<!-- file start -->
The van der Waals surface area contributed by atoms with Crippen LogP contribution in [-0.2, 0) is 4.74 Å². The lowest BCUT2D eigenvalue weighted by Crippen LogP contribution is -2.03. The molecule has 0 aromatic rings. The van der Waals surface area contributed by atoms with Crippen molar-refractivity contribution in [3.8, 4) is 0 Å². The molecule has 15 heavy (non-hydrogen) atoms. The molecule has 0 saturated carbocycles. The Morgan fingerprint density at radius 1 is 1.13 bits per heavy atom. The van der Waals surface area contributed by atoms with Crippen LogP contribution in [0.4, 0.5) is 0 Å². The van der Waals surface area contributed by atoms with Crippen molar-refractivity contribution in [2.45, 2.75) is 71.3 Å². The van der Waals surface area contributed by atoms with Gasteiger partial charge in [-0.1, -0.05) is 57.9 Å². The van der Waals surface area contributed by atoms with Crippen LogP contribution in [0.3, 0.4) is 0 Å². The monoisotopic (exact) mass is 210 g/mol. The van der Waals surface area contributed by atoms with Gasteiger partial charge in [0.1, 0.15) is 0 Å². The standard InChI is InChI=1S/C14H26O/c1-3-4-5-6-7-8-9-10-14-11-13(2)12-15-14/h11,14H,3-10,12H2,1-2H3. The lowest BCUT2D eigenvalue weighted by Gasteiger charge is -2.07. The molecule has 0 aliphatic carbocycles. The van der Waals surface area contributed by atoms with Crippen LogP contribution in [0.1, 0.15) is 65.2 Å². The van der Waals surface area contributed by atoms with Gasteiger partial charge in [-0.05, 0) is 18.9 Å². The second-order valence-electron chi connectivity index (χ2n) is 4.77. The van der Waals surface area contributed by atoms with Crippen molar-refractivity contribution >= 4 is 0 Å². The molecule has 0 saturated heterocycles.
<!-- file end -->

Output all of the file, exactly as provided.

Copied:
The van der Waals surface area contributed by atoms with Crippen LogP contribution in [-0.2, 0) is 4.74 Å². The lowest BCUT2D eigenvalue weighted by Crippen LogP contribution is -2.03. The molecule has 0 aromatic rings. The van der Waals surface area contributed by atoms with Crippen molar-refractivity contribution in [3.8, 4) is 0 Å². The molecule has 15 heavy (non-hydrogen) atoms. The molecule has 0 saturated carbocycles. The Morgan fingerprint density at radius 1 is 1.13 bits per heavy atom. The van der Waals surface area contributed by atoms with Crippen LogP contribution in [0.4, 0.5) is 0 Å². The van der Waals surface area contributed by atoms with Crippen molar-refractivity contribution in [2.45, 2.75) is 71.3 Å². The van der Waals surface area contributed by atoms with Gasteiger partial charge in [-0.1, -0.05) is 57.9 Å². The van der Waals surface area contributed by atoms with Crippen LogP contribution in [0.3, 0.4) is 0 Å². The monoisotopic (exact) mass is 210 g/mol. The van der Waals surface area contributed by atoms with Gasteiger partial charge in [0.1, 0.15) is 0 Å². The standard InChI is InChI=1S/C14H26O/c1-3-4-5-6-7-8-9-10-14-11-13(2)12-15-14/h11,14H,3-10,12H2,1-2H3. The lowest BCUT2D eigenvalue weighted by Gasteiger charge is -2.07. The molecule has 0 aliphatic carbocycles. The van der Waals surface area contributed by atoms with Crippen LogP contribution in [0.1, 0.15) is 65.2 Å². The van der Waals surface area contributed by atoms with Gasteiger partial charge in [-0.05, 0) is 18.9 Å². The second-order valence-electron chi connectivity index (χ2n) is 4.77. The van der Waals surface area contributed by atoms with Crippen molar-refractivity contribution >= 4 is 0 Å². The molecule has 0 saturated heterocycles.